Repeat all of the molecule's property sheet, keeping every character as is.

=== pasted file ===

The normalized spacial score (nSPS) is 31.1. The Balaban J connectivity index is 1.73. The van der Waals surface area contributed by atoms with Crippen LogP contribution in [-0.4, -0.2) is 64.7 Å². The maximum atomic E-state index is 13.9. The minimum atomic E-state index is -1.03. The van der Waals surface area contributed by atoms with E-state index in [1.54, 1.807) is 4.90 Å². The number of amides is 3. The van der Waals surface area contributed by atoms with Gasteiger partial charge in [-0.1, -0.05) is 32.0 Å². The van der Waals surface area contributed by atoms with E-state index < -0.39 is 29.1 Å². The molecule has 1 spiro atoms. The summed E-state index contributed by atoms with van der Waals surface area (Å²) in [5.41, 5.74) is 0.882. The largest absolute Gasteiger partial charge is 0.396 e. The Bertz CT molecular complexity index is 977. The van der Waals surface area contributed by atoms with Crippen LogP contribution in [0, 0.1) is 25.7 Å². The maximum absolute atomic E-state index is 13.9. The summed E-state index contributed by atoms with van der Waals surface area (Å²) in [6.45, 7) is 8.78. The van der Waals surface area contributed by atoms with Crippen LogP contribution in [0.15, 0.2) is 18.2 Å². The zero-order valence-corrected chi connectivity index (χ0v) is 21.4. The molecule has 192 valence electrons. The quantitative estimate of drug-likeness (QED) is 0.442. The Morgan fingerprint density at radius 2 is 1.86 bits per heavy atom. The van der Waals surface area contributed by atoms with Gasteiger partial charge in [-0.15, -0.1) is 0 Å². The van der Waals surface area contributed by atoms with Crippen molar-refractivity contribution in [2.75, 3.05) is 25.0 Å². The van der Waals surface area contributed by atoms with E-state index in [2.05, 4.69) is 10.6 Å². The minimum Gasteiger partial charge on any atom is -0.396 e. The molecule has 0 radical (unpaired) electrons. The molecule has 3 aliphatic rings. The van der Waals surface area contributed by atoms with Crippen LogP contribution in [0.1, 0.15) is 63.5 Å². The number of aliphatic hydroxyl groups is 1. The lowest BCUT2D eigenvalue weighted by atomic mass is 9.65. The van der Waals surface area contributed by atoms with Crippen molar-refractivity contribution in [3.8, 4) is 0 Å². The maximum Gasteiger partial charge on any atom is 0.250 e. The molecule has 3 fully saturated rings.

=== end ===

The normalized spacial score (nSPS) is 31.1. The Balaban J connectivity index is 1.73. The van der Waals surface area contributed by atoms with Crippen LogP contribution in [-0.4, -0.2) is 64.7 Å². The maximum atomic E-state index is 13.9. The minimum atomic E-state index is -1.03. The van der Waals surface area contributed by atoms with E-state index in [1.54, 1.807) is 4.90 Å². The number of amides is 3. The van der Waals surface area contributed by atoms with Gasteiger partial charge in [-0.1, -0.05) is 32.0 Å². The van der Waals surface area contributed by atoms with E-state index < -0.39 is 29.1 Å². The molecule has 1 spiro atoms. The summed E-state index contributed by atoms with van der Waals surface area (Å²) in [5.41, 5.74) is 0.882. The largest absolute Gasteiger partial charge is 0.396 e. The Bertz CT molecular complexity index is 977. The van der Waals surface area contributed by atoms with Crippen LogP contribution in [0, 0.1) is 25.7 Å². The maximum absolute atomic E-state index is 13.9. The summed E-state index contributed by atoms with van der Waals surface area (Å²) in [6.45, 7) is 8.78. The van der Waals surface area contributed by atoms with Crippen LogP contribution in [0.15, 0.2) is 18.2 Å². The zero-order valence-corrected chi connectivity index (χ0v) is 21.4. The molecule has 192 valence electrons. The quantitative estimate of drug-likeness (QED) is 0.442. The Morgan fingerprint density at radius 2 is 1.86 bits per heavy atom. The van der Waals surface area contributed by atoms with Gasteiger partial charge in [-0.15, -0.1) is 0 Å². The van der Waals surface area contributed by atoms with Crippen molar-refractivity contribution in [2.75, 3.05) is 25.0 Å². The van der Waals surface area contributed by atoms with E-state index in [2.05, 4.69) is 10.6 Å². The minimum Gasteiger partial charge on any atom is -0.396 e. The molecule has 0 radical (unpaired) electrons. The molecule has 3 aliphatic rings. The van der Waals surface area contributed by atoms with Crippen LogP contribution in [0.1, 0.15) is 63.5 Å². The number of aliphatic hydroxyl groups is 1. The lowest BCUT2D eigenvalue weighted by atomic mass is 9.65. The van der Waals surface area contributed by atoms with Crippen molar-refractivity contribution in [3.8, 4) is 0 Å². The maximum Gasteiger partial charge on any atom is 0.250 e. The molecule has 3 fully saturated rings.